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INTERVIEW Deputy Assistant Secretary Melia with Magyar Nemzet Newspaper: Hungarian Democracy is an American Interest

Budapest, Hungary



Thomas O. Melia, State Department Deputy Assistant Secretary in charge of democracy and human rights is in Budapest for official talks. His name became well known here as a result of the criticisms he formulated in connection with Hungary. In the interview he gave to our daily he said the issues of concern have not been settled yet, although there have been positive steps on the Hungarian side in terms of reviewing certain measures and laws. The State Department official stressed that the U.S. always expresses an opinion based on a number of different sources and as far as Hungary is concerned he said the most important U.S. interest is democratic progress.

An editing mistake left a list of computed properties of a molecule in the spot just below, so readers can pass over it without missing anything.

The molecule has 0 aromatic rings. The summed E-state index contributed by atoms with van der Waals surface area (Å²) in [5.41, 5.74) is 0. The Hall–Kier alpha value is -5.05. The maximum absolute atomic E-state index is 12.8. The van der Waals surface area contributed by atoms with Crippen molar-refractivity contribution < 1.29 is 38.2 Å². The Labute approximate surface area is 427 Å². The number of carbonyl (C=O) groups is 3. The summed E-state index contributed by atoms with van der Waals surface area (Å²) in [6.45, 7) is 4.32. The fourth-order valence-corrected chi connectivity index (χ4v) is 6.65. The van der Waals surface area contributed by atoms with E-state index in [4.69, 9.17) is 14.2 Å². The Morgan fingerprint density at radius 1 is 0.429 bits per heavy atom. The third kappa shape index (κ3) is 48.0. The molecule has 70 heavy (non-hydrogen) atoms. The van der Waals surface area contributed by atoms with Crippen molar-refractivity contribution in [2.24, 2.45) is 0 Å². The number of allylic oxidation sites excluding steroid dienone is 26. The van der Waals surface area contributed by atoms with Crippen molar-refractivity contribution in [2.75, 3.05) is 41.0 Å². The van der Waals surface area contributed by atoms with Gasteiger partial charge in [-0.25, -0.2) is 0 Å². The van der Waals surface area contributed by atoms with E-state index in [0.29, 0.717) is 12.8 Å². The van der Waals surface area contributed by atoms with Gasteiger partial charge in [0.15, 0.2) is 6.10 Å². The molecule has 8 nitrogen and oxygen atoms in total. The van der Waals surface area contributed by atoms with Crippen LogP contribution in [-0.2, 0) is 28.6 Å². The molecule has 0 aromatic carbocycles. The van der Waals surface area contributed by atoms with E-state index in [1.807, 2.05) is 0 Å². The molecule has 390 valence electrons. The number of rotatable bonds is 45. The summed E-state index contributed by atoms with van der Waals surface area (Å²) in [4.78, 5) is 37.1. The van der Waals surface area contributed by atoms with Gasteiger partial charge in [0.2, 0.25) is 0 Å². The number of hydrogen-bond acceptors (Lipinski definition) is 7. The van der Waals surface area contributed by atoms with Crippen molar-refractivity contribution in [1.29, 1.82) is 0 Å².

MN: Do we have a reason to be afraid? Have you voiced new concerns during your visit?

DAS Melia: I think Hungary should be grateful it has so many friends in the international community who support its democratic transition and who are convinced Hungary will strengthen its democratic potential. I am spending a few days here at the invitation of some of your government officials, including Zsolt Nemeth, who kindly invited me when they were in Washington. I have not been here for 6-7 years and it is good to see some of my friends in the government again and update my knowledge about what is going on here. It is time for an update so to speak.